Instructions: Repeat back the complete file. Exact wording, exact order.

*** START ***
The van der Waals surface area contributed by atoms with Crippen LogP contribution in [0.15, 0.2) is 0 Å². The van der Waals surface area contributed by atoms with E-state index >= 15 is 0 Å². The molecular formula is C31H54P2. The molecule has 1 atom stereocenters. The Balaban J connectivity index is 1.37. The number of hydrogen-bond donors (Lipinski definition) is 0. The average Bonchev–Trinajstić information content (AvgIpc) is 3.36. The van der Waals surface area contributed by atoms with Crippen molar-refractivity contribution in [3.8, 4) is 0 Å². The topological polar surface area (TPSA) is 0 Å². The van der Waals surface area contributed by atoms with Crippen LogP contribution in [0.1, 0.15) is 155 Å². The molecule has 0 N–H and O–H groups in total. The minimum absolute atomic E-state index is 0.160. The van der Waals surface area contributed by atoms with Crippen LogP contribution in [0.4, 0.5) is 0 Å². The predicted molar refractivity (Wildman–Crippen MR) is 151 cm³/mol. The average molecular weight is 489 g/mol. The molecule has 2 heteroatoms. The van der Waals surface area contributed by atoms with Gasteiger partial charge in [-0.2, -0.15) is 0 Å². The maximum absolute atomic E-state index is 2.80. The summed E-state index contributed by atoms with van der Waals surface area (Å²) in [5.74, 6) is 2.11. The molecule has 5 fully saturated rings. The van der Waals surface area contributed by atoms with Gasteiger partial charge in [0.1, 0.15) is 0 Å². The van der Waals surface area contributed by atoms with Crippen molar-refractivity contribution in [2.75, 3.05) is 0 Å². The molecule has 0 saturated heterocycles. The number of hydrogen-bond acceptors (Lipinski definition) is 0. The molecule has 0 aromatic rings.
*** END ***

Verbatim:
The van der Waals surface area contributed by atoms with Crippen LogP contribution in [0.15, 0.2) is 0 Å². The van der Waals surface area contributed by atoms with E-state index >= 15 is 0 Å². The molecular formula is C31H54P2. The molecule has 1 atom stereocenters. The Balaban J connectivity index is 1.37. The number of hydrogen-bond donors (Lipinski definition) is 0. The average Bonchev–Trinajstić information content (AvgIpc) is 3.36. The van der Waals surface area contributed by atoms with Crippen molar-refractivity contribution in [3.8, 4) is 0 Å². The topological polar surface area (TPSA) is 0 Å². The van der Waals surface area contributed by atoms with Crippen LogP contribution in [0.1, 0.15) is 155 Å². The molecule has 0 N–H and O–H groups in total. The minimum absolute atomic E-state index is 0.160. The van der Waals surface area contributed by atoms with Crippen LogP contribution in [0.4, 0.5) is 0 Å². The predicted molar refractivity (Wildman–Crippen MR) is 151 cm³/mol. The average molecular weight is 489 g/mol. The molecule has 2 heteroatoms. The van der Waals surface area contributed by atoms with Gasteiger partial charge in [-0.2, -0.15) is 0 Å². The maximum absolute atomic E-state index is 2.80. The summed E-state index contributed by atoms with van der Waals surface area (Å²) in [5.74, 6) is 2.11. The molecule has 5 fully saturated rings. The van der Waals surface area contributed by atoms with Gasteiger partial charge in [0.1, 0.15) is 0 Å². The van der Waals surface area contributed by atoms with Crippen molar-refractivity contribution in [2.75, 3.05) is 0 Å². The molecule has 0 saturated heterocycles. The number of hydrogen-bond acceptors (Lipinski definition) is 0. The molecule has 0 aromatic rings.